Doctor of Philosophy (PHD)
English (Arts and Sciences)
Date of Defense
First Committee Member
Second Committee Member
Third Committee Member
Fourth Committee Member
This study examines literary contestations of an imperial discourse I call Pacific Imminence, a ruse of American exceptionalism that framed U.S. Pacific ascendancy as an impending development inaugurating global economic prosperity and a harmonious community of humankind. Through the continental imaginary of Manifest Destiny, most Americanist scholarship has viewed the Pacific as a peripheral site of empire-building in the long nineteenth century. By contrast, I argue that the Pacific uniquely catalyzed a globalist re-branding of U.S. imperialism that American and East Asian writers resisted through fictional forms. Such works undercut Pacific imminence by narrativizing the persistence of colonial antagonisms. In the first two chapters, I examine the Pacific fictions of James Fenimore Cooper and Herman Melville, tracing the roots of Pacific imminence to the antebellum era. In the third and fourth chapters, I analyze counter-narratives of fraught cosmopolitanism in the work of Filipino author José Rizal and Chinese-American author Sui Sin Far (Edith Maude Eaton).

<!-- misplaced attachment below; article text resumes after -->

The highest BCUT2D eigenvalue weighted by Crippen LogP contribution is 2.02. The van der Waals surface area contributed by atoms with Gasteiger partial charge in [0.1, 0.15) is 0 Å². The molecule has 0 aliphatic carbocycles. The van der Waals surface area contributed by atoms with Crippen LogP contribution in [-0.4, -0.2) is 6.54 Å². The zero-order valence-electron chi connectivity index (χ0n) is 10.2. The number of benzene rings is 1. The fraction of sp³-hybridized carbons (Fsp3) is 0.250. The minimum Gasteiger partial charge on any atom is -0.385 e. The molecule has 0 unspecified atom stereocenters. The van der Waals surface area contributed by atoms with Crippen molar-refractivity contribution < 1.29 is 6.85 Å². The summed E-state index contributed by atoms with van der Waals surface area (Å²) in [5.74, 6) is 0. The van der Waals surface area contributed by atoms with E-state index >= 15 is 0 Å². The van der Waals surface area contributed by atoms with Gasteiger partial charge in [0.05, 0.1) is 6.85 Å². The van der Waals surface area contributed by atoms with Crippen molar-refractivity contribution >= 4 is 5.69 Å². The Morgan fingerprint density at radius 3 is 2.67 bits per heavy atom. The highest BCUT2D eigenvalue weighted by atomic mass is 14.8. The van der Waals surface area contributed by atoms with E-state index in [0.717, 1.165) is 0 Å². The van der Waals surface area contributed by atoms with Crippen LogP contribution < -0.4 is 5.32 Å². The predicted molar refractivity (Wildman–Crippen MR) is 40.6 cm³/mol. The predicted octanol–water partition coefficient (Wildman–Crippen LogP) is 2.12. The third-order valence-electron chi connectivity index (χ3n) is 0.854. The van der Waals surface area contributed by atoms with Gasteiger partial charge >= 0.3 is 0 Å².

American Literature; U.S. Imperialism; Cosmopolitanism; Transnational Studies; Ethnic Studies; Asia
Tricker, Spencer, "Imminent Communities: Transpacific Literary Form and Racialization, 1847-1920" (2018). Open Access Dissertations. 2045.
Available for download on Thursday, April 30, 2020